Reconciliation after Ebola
This weekend, on 7 November, Sierra Leone was finally declared Ebola-free. Stefanie Glinski recently travelled to the country to visit many of the communities still struggling in the disease’s aftermath. While she was there she met 10-year-old Frances, a young girl, orphaned by Ebola, who now has to cope with the daily stigma that faces many of the disease’s survivors.
By Stefanie Glinski; Field Content Manager and Freelance Journalist
Frances* sits on a grey plastic chair and shyly holds onto a dirty white plastic bag with her school supplies inside: two blue pens, several old notebooks and an English children’s reading book. The ten-year-old primary school student doesn’t smile often these days, but when she does, her bright white teeth speak of a time long passed, when she was happily living with her parents and siblings in eastern Sierra Leone.
Today, she feels alone.
When her mum and dad lost the cruel battle with Ebola last year, Frances was also fighting the virus in one of the treatment centres in Bo, the country’s second biggest city.
“I was so, so scared,” she says quietly in her local language Mende, looking down and wiping her eyes. She’s trying hard not to cry; showing weakness can mean ungratefulness in her culture.
“I miss my parents so much,” she whispers, turning her head to the side. She can’t hold back the tears that she’s trying so hard to fight.
Frances’ village was one of the hardest hit by the deadly virus, and while the country is now Ebola free, boys and girls still struggle to cope with the disease’s aftermath.
“After the war we experienced reconciliation. Ebola was a different kind of war. It is invisible and there is no reconciliation,” explains James, Frances’ uncle, who adopted her when she was orphaned last year.
The adoption automatically brought stigma to James’ whole family. Even his neighbours stayed away for a long time, afraid to go near any Ebola survivors.
“Whenever I went to a shop, I wasn’t allowed in, but had to drop the money on the floor outside and someone would bring my groceries. It was humiliating,” he remembers, shaking his head.
The progress to full recovery from Sierra Leone’s crisis will take a long time. People who used to hug each other warmly now keep their distance. The country’s ‘No Touch’ policy is still in place and it’s especially hard, seeing Frances cry and being unable to comfort her. Gradually, families have tentatively started to embrace each other again, albeit with caution.
Throughout the country, road blocks are still in place to check every traveller’s temperature. It’s a strange sight; a local soldier, wearing a uniform and carrying a heavy gun in one hand and a thermometer in the other. In addition to checking temperatures, he reminds people to get out of their cars to wash their hands.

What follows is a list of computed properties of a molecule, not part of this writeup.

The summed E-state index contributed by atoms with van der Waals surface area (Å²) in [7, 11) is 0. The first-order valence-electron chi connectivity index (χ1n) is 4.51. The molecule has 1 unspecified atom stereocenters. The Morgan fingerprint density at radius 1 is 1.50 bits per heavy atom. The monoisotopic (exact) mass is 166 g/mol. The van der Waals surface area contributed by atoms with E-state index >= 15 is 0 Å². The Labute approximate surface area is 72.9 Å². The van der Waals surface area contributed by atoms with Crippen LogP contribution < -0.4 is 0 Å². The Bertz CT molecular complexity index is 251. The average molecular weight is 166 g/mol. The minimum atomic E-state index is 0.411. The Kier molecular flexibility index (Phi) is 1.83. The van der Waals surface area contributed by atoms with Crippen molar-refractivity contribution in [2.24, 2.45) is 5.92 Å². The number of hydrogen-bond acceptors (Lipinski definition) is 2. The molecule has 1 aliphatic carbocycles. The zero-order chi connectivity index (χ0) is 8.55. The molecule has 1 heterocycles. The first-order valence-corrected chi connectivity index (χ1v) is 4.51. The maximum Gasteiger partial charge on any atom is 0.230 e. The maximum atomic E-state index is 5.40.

Beside the road, people in a long queue are waiting to wash their hands in a bucket with water from a nearby well. As we pass the checkpoint with the soldier, his face transforms. “World Vision,” he beams, showing us his white teeth. Over the past year, he has seen first-hand our Ebola response in his home district.
Frances has seen it too.
“World Vision gave me a home visitor, who stops by my house most days. Her name is Mary and she braids my hair and encourages me to go to school,” the ten-year-old explains. “We have also received food and were told about the importance of washing our hands, but most of all, I’m glad to have my home visitor.”
Having someone to support her has been especially important on the many days when Frances feels discouraged. Mary helps her cope with her emotions as she begins to adjust to a different kind of life.
All around the country, thousands of other boys and girls just like Frances have to deal with similar stories.
On 7 November, Sierra Leone passed the 42-day mark without any new Ebola cases and was officially declared Ebola free by the World Health Organisation. But actually staying Ebola free is now a high priority, and measuring temperatures daily, keeping physical distance from other people and practising hygiene and precaution will continue to be a part of this country’s life. World Vision’s work to support, both practically and emotionally, the children affected by Ebola continues.